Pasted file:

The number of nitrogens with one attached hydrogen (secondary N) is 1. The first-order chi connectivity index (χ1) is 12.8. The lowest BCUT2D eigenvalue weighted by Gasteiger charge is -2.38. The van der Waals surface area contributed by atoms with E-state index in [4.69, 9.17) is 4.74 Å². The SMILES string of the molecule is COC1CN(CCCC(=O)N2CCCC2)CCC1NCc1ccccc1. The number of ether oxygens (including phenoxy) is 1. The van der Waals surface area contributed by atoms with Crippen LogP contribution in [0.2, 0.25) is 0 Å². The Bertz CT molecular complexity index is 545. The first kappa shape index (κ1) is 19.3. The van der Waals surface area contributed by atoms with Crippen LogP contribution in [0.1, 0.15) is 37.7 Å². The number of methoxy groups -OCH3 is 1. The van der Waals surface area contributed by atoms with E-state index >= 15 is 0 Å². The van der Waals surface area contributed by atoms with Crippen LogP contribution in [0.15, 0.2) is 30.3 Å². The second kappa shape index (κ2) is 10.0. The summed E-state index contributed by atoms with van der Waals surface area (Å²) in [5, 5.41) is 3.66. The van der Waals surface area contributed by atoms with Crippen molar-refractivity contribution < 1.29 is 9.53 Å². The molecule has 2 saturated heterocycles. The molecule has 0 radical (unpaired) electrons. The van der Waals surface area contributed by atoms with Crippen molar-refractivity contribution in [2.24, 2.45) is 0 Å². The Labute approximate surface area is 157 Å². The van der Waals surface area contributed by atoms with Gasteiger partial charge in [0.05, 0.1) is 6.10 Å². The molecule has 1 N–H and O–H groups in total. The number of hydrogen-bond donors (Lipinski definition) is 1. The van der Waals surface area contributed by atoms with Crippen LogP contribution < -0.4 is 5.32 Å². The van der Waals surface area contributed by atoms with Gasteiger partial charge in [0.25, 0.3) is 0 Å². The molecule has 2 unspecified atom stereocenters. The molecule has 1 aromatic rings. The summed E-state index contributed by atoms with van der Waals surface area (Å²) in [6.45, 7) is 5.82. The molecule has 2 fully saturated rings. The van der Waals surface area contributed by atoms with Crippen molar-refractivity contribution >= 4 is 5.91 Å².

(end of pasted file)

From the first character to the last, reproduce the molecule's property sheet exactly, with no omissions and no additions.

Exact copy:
The number of nitrogens with one attached hydrogen (secondary N) is 1. The first-order chi connectivity index (χ1) is 12.8. The lowest BCUT2D eigenvalue weighted by Gasteiger charge is -2.38. The van der Waals surface area contributed by atoms with E-state index in [4.69, 9.17) is 4.74 Å². The SMILES string of the molecule is COC1CN(CCCC(=O)N2CCCC2)CCC1NCc1ccccc1. The number of ether oxygens (including phenoxy) is 1. The van der Waals surface area contributed by atoms with Crippen LogP contribution in [0.2, 0.25) is 0 Å². The Bertz CT molecular complexity index is 545. The first kappa shape index (κ1) is 19.3. The van der Waals surface area contributed by atoms with Crippen LogP contribution in [0.1, 0.15) is 37.7 Å². The number of methoxy groups -OCH3 is 1. The van der Waals surface area contributed by atoms with E-state index >= 15 is 0 Å². The van der Waals surface area contributed by atoms with Crippen LogP contribution in [0.15, 0.2) is 30.3 Å². The second kappa shape index (κ2) is 10.0. The summed E-state index contributed by atoms with van der Waals surface area (Å²) in [5, 5.41) is 3.66. The van der Waals surface area contributed by atoms with Crippen molar-refractivity contribution < 1.29 is 9.53 Å². The molecule has 2 saturated heterocycles. The molecule has 0 radical (unpaired) electrons. The van der Waals surface area contributed by atoms with Crippen molar-refractivity contribution in [2.24, 2.45) is 0 Å². The Labute approximate surface area is 157 Å². The van der Waals surface area contributed by atoms with Gasteiger partial charge in [0.05, 0.1) is 6.10 Å². The molecule has 1 N–H and O–H groups in total. The number of hydrogen-bond donors (Lipinski definition) is 1. The van der Waals surface area contributed by atoms with Crippen LogP contribution < -0.4 is 5.32 Å². The van der Waals surface area contributed by atoms with Gasteiger partial charge in [0.25, 0.3) is 0 Å². The molecule has 2 unspecified atom stereocenters. The molecule has 1 aromatic rings. The summed E-state index contributed by atoms with van der Waals surface area (Å²) in [6.45, 7) is 5.82. The molecule has 2 fully saturated rings. The van der Waals surface area contributed by atoms with Crippen molar-refractivity contribution >= 4 is 5.91 Å².